Basil McCrea allegations: Confusion over report into NI21 'sex claims'
There is confusion over the future of an investigation into alleged inappropriate sexual activity by the NI21 party leader Basil McCrea.
The mediation organisation Carecall have been preparing a report into the allegations made by a number of former NI21 employees against Mr McCrea.
He has denied the allegations.
One of the former employees, Ashleigh Murray, has told the BBC she has been informed the party has decided no further action will be taken.
Ms Murray said she now intends to take her concerns directly to the Assembly Standards Commissioner Douglas Bain.
She said other NI21 staff members are also asking for Carecall to return their statements, with the intention of forwarding them to the standards commissioner.
However, new NI21 chair Jayne Howson said she has not seen the Carecall report and has no part in it.
She said only the NI21 deputy leader, John McCallister, who requested the investigation, can act on it.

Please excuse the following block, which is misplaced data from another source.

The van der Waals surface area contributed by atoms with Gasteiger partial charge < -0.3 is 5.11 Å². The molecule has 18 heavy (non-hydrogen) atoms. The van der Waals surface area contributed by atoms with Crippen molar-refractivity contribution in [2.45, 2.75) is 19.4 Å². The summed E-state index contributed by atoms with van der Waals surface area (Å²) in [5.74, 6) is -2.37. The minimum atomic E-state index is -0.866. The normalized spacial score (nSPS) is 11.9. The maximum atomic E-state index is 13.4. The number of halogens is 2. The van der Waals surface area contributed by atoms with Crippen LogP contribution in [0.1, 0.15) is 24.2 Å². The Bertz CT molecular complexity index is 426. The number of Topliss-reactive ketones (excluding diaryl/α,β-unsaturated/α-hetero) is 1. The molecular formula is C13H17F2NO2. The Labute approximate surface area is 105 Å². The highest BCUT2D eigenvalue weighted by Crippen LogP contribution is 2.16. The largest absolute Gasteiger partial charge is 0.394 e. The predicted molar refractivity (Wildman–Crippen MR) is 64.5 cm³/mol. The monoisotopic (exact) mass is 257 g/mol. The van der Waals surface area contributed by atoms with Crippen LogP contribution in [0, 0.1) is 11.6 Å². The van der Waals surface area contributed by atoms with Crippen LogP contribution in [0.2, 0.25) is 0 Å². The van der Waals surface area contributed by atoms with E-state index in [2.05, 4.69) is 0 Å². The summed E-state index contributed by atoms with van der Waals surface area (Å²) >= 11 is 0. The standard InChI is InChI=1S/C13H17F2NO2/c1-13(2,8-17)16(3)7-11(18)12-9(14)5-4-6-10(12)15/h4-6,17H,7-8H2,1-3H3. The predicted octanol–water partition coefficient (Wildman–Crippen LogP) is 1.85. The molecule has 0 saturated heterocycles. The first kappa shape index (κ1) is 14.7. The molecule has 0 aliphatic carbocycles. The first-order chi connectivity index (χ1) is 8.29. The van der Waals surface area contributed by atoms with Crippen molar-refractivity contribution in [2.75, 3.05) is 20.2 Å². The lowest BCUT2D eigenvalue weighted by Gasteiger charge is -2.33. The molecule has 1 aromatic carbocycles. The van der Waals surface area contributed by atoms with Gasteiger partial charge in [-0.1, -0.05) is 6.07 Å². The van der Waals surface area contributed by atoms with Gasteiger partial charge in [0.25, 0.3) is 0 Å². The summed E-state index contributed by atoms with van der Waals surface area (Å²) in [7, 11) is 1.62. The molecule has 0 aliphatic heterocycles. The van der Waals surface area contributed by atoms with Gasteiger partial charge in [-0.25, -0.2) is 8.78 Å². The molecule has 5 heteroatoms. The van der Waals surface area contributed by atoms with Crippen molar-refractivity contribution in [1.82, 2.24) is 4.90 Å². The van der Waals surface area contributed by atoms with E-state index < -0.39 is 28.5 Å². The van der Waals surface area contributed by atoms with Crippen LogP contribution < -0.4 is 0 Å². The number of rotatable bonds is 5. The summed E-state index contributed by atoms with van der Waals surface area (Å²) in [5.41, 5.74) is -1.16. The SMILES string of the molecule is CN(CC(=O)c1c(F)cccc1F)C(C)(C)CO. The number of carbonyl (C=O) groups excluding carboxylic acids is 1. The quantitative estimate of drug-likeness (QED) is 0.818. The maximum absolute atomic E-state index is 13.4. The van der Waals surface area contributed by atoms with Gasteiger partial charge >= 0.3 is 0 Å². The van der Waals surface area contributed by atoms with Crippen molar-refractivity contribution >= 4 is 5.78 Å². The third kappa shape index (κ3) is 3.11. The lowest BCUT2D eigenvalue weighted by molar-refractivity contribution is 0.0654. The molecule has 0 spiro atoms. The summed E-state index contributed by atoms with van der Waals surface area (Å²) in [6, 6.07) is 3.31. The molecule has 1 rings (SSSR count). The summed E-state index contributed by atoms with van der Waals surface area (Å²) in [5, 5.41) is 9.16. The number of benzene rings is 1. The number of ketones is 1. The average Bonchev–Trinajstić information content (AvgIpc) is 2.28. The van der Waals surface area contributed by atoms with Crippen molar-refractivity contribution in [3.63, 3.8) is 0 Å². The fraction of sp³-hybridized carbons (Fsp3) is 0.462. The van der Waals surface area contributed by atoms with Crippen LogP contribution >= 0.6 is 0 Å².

In a statement, the NI21 executive they would "like to make it clear that we have not received any report from Carecall".
The allegations emerged during the European and local government election campaigns in May.
First, there was a clash over a last-minute decision to change NI21's designation from "unionist" to "other" two days before polling day.
Then, allegations of inappropriate sexual activity were made against Mr McCrea, which he strongly denied.
On polling day, fellow NI21 assembly member John McCallister called for Mr McCrea to step aside while allegations of sexual impropriety on the part of Mr McCrea against Ms Ashleigh Murray, 23, were investigated.
Mr McCallister claimed the party re-designation issue was an attempt to derail the external investigation that he had instigated.
Mr McCrea and Mr McCallister launched NI21 together in June 2013.
They left the Ulster Unionist Party to set up a new "confident, generous and progressive pro-UK party to step forward and build support for a modern Northern Ireland in the 21st century."